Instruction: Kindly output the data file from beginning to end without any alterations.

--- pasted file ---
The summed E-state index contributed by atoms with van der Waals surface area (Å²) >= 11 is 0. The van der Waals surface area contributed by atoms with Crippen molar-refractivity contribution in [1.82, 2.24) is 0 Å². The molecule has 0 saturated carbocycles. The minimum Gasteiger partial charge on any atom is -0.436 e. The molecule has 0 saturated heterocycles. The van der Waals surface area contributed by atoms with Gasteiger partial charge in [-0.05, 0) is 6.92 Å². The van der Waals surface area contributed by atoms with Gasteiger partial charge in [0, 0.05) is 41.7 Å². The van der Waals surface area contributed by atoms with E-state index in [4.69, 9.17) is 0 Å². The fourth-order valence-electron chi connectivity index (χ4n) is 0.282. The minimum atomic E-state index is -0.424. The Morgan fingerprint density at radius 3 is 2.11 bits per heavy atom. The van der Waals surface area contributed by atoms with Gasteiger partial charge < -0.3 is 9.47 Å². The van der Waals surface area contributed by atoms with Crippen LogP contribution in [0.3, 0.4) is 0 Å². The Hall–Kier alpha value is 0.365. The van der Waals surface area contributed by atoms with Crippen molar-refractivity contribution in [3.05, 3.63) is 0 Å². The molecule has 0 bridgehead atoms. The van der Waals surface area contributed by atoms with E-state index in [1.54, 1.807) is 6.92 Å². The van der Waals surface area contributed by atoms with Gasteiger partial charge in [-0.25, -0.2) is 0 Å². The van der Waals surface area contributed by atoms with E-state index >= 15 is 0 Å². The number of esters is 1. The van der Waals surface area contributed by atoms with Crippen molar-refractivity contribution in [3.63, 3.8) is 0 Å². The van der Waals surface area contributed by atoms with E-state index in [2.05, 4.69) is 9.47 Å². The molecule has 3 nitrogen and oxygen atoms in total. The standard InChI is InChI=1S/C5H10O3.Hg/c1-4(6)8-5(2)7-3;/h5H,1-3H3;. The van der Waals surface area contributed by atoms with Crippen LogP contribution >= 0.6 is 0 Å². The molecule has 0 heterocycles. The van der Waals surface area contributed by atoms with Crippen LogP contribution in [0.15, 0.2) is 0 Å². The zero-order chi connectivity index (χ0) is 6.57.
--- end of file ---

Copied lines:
The summed E-state index contributed by atoms with van der Waals surface area (Å²) >= 11 is 0. The van der Waals surface area contributed by atoms with Crippen molar-refractivity contribution in [1.82, 2.24) is 0 Å². The molecule has 0 saturated carbocycles. The minimum Gasteiger partial charge on any atom is -0.436 e. The molecule has 0 saturated heterocycles. The van der Waals surface area contributed by atoms with Gasteiger partial charge in [-0.05, 0) is 6.92 Å². The van der Waals surface area contributed by atoms with Gasteiger partial charge in [0, 0.05) is 41.7 Å². The van der Waals surface area contributed by atoms with E-state index in [4.69, 9.17) is 0 Å². The fourth-order valence-electron chi connectivity index (χ4n) is 0.282. The minimum atomic E-state index is -0.424. The Morgan fingerprint density at radius 3 is 2.11 bits per heavy atom. The van der Waals surface area contributed by atoms with Gasteiger partial charge < -0.3 is 9.47 Å². The van der Waals surface area contributed by atoms with Crippen LogP contribution in [0.3, 0.4) is 0 Å². The Hall–Kier alpha value is 0.365. The van der Waals surface area contributed by atoms with Crippen molar-refractivity contribution in [3.05, 3.63) is 0 Å². The molecule has 0 bridgehead atoms. The van der Waals surface area contributed by atoms with E-state index in [1.54, 1.807) is 6.92 Å². The van der Waals surface area contributed by atoms with Gasteiger partial charge in [-0.25, -0.2) is 0 Å². The van der Waals surface area contributed by atoms with E-state index >= 15 is 0 Å². The number of esters is 1. The van der Waals surface area contributed by atoms with Crippen molar-refractivity contribution in [3.63, 3.8) is 0 Å². The van der Waals surface area contributed by atoms with E-state index in [2.05, 4.69) is 9.47 Å². The molecule has 3 nitrogen and oxygen atoms in total. The standard InChI is InChI=1S/C5H10O3.Hg/c1-4(6)8-5(2)7-3;/h5H,1-3H3;. The van der Waals surface area contributed by atoms with Crippen LogP contribution >= 0.6 is 0 Å². The molecule has 0 heterocycles. The van der Waals surface area contributed by atoms with Crippen LogP contribution in [0.15, 0.2) is 0 Å². The zero-order chi connectivity index (χ0) is 6.57.